Got news? When is a desecrated memorial a big story?

If you have been reading this blog much in the past week (greeting to the thousands of readers who came here through tweets and emails linked to THAT POST by M.Z. Hemingway) then you know that there have been numerous protests — large and small — across the nation marking the 40th anniversary of the Roe v. Wade decision on abortion. Some of you may, repeat may, have seen coverage of these events in your local newspapers. On the major broadcast networks? Not so much.

Meanwhile, down in Waco, Texas — home of Baylor University, one of my alma maters — it seems that there was a rather radical symbolic protest of these protests. Here is a bit of the tiny story that ran in the Waco Tribune-Herald:

Hundreds of crosses at a local anti-abortion memorial were reported as damaged in an apparent act of vandalism during the weekend.

Rusty Lee Thomas, member of Elijah Ministries and founder and director of Rachel’s Park Memorial, said the vandalism may have been related to the 40th anniversary of the Supreme Court’s Roe v. Wade decision legalizing abortion. …

It appeared that someone used a large vehicle to mow down an estimated 400 to 500 of the 4,000 crosses at the memorial, Thomas said. He did not know when the vandalism occurred, but said a report was filed with Waco police about 11 a.m. Saturday. … It’s not the first time vandalism has occurred at the park. The park also experienced similar vandalism in June 2011 and February 2008.

This news report raises several journalistic questions, for me.

First of all, if someone attacked a Holocaust memorial on or within hours of International Holocaust Remembrance Day, might a few mainstream journalists concede a connection?

How about a racist attack on the memorial to the Rev. Martin Luther King, Jr., that took place on or just after Martin Luther King Day?

What about an attack on a 9/11 memorial, or some major U.S. government facility, that took place on the anniversary of 9/11?

What if a yahoo in a pick-up truck crushed the memorial to Mathew Shepard on or just after National Coming Out Day?

If any of these events took place, I would argue that logical journalists would accept the likelihood of a connection and, thus, take that into account in their coverage of these highly symbolic events. Oh, and it wouldn’t matter if the gay-pride memorial (or Holocaust memorial, or MLK memorial, etc.) was in some out of the way place — such as Central Texas. In fact, that fact might even add to the symbolism of the event, making it more newsworthy.

Thus, here is my second question: Did this symbolic attack in Waco merit any national level coverage, or at least coverage in major regional media?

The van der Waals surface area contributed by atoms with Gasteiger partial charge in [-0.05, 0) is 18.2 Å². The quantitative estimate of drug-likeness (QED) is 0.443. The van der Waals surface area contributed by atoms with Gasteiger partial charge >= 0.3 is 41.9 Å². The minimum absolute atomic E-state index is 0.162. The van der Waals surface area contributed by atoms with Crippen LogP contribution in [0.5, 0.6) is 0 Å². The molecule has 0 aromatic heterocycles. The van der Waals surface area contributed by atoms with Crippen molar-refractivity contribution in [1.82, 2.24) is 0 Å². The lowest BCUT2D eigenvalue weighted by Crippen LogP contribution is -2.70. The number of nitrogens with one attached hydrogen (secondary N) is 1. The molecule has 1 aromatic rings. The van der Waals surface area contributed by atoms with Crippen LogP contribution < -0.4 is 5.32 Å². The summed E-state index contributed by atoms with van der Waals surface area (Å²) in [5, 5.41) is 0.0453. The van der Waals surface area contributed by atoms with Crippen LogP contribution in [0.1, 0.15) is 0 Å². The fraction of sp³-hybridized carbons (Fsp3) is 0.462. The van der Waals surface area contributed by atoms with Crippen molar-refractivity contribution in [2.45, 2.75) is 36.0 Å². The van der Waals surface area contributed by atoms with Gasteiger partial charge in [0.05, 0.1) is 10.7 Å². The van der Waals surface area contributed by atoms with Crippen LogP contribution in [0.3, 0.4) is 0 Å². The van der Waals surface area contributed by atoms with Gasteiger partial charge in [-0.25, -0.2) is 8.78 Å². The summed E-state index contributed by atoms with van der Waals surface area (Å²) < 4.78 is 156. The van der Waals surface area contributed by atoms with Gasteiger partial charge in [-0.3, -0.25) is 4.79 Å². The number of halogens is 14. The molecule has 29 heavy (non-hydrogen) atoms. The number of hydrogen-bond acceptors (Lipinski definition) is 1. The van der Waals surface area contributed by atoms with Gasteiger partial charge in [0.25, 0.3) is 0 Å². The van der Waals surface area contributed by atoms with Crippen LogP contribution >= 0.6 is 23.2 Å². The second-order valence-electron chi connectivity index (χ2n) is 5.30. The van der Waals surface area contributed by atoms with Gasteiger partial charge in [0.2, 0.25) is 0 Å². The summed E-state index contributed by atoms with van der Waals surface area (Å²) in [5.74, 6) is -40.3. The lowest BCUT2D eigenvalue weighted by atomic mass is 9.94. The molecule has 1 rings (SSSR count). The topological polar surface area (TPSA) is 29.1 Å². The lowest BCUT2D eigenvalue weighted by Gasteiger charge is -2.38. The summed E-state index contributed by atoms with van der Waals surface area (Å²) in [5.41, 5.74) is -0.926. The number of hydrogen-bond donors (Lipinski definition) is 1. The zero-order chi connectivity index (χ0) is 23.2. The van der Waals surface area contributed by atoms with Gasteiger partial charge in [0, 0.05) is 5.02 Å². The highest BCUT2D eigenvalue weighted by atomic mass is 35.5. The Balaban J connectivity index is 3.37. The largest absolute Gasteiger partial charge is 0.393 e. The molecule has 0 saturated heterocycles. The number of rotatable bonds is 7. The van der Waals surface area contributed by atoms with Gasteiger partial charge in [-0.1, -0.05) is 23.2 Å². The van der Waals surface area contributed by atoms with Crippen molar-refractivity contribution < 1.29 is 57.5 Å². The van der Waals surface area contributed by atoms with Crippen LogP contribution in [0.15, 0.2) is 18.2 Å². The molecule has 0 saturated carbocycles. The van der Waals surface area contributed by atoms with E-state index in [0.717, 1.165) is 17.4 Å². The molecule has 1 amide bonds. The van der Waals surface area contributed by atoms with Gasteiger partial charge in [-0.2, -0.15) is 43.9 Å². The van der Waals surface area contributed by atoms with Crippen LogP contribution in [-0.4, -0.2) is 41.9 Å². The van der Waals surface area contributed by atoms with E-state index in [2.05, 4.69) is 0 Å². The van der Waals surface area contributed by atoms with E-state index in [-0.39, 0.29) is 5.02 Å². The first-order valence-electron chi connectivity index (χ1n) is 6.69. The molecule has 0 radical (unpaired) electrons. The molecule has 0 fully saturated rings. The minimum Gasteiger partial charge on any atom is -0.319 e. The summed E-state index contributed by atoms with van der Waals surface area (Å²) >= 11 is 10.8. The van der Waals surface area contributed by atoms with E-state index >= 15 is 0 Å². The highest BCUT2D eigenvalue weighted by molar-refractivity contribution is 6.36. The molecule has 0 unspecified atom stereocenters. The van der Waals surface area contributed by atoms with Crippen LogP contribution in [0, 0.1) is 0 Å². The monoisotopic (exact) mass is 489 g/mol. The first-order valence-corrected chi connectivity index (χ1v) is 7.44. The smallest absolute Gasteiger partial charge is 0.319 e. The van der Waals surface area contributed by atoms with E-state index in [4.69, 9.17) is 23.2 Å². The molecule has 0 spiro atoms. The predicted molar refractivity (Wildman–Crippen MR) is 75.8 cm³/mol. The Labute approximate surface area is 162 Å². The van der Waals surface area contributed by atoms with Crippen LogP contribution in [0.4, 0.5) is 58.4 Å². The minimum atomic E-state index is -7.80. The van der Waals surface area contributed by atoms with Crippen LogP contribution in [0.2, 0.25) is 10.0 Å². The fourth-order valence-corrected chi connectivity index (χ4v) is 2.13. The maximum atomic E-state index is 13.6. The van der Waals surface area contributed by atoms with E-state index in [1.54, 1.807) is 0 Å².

We already know the answer to that one — simply by looking at this Google News search. The answer is (a) “no” and/or (b) it is only news in conservative or niche media.

My final question is, “Why is this the case?”

I know, I know: It doesn’t sell newspapers. Are you sure about that? Would the previously mentioned hypothetical attacks on highly symbolic memorials produce news coverage that affected more people and, thus, sold more newspapers or produced higher television ratings?

Just asking. By the way, a conservative media report on this attack noted other poignant details in this story:

Entombed within the park are the remains of a tiny victim of abortion. The spreading display of 4,000 white crosses reinforced with steel rebar was extensively damaged, as was the picket fence enclosing the memorial park. A swath of damage — 12 ½ ft by 136 ft — cuts through the memorial site, with approximately 600 crosses, rebar, oil, two tires and parts of a vehicle’s underside littering the park. Thankfully, the main feature of the memorial park, The Tomb of the Unknown Baby, was undamaged.

It sounds like that truck may be rather easy to identify. Let’s hope the police break the case and, well, that a few reporters notice.

Just saying.

About tmatt

Terry Mattingly directs the Washington Journalism Center at the Council for Christian Colleges and Universities. He writes a weekly column for the Universal Syndicate.

  • CRF

    Very interesting. It’s a shame no one wants to talk about it. Readers might be interested to know that something similar happened at Dartmouth last Spring. Guess who covered it: the same groups, including Lifesite, Daily Caller, and FIRE. The connection between the two might also warrant a mention in the subsequent national coverage that I’m sure will develop in no time at all.

    (Not sure about your link policy, but: http://dailycaller.com/2012/05/01/crashing-free-speech-at-dartmouth)

  • James Millin

    The damage was done late Friday night. In this case, the media got it right by avoiding the story — because drunken and mean pranks by hardy party types don’t deserve national attention. The coverage only encourages local crazies to ‘make a statement’ next time they get drunk with no place to go in small town America.